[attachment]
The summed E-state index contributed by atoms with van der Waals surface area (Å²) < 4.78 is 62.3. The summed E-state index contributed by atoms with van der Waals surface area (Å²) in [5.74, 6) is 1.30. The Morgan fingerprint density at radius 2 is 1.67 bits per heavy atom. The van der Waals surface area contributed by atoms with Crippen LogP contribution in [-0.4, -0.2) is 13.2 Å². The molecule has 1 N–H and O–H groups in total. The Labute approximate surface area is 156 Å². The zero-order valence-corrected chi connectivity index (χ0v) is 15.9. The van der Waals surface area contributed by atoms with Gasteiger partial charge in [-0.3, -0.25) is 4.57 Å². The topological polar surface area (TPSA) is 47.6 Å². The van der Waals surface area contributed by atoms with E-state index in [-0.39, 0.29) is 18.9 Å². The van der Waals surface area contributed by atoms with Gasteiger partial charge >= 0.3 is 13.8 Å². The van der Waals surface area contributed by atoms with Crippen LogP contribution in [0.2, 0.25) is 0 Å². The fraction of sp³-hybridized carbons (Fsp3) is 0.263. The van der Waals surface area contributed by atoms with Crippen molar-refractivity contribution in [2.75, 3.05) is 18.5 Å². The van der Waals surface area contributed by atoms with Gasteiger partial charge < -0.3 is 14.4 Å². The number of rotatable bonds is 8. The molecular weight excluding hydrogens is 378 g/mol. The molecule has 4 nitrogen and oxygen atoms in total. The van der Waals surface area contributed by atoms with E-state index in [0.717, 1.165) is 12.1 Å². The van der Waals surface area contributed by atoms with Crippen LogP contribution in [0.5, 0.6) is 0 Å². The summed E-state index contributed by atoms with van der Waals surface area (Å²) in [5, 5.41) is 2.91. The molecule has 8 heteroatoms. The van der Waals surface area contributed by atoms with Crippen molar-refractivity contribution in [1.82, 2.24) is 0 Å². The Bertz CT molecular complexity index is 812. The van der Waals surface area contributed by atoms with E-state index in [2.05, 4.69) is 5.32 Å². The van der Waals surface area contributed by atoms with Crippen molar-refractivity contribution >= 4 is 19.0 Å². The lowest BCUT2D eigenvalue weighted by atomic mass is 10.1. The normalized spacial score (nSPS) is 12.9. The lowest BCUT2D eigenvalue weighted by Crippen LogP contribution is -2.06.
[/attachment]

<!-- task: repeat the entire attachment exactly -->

The summed E-state index contributed by atoms with van der Waals surface area (Å²) < 4.78 is 62.3. The summed E-state index contributed by atoms with van der Waals surface area (Å²) in [5.74, 6) is 1.30. The Morgan fingerprint density at radius 2 is 1.67 bits per heavy atom. The van der Waals surface area contributed by atoms with Crippen LogP contribution in [-0.4, -0.2) is 13.2 Å². The molecule has 1 N–H and O–H groups in total. The Labute approximate surface area is 156 Å². The zero-order valence-corrected chi connectivity index (χ0v) is 15.9. The van der Waals surface area contributed by atoms with Gasteiger partial charge in [-0.3, -0.25) is 4.57 Å². The topological polar surface area (TPSA) is 47.6 Å². The van der Waals surface area contributed by atoms with E-state index in [-0.39, 0.29) is 18.9 Å². The van der Waals surface area contributed by atoms with Gasteiger partial charge >= 0.3 is 13.8 Å². The van der Waals surface area contributed by atoms with Crippen LogP contribution in [0.2, 0.25) is 0 Å². The fraction of sp³-hybridized carbons (Fsp3) is 0.263. The van der Waals surface area contributed by atoms with Crippen molar-refractivity contribution in [2.75, 3.05) is 18.5 Å². The van der Waals surface area contributed by atoms with Gasteiger partial charge < -0.3 is 14.4 Å². The number of rotatable bonds is 8. The molecular weight excluding hydrogens is 378 g/mol. The molecule has 4 nitrogen and oxygen atoms in total. The van der Waals surface area contributed by atoms with E-state index in [0.717, 1.165) is 12.1 Å². The van der Waals surface area contributed by atoms with Crippen LogP contribution in [0.5, 0.6) is 0 Å². The summed E-state index contributed by atoms with van der Waals surface area (Å²) in [5, 5.41) is 2.91. The molecule has 8 heteroatoms. The van der Waals surface area contributed by atoms with Crippen molar-refractivity contribution in [1.82, 2.24) is 0 Å². The Bertz CT molecular complexity index is 812. The van der Waals surface area contributed by atoms with E-state index in [2.05, 4.69) is 5.32 Å². The van der Waals surface area contributed by atoms with Crippen molar-refractivity contribution >= 4 is 19.0 Å². The lowest BCUT2D eigenvalue weighted by atomic mass is 10.1. The normalized spacial score (nSPS) is 12.9. The lowest BCUT2D eigenvalue weighted by Crippen LogP contribution is -2.06.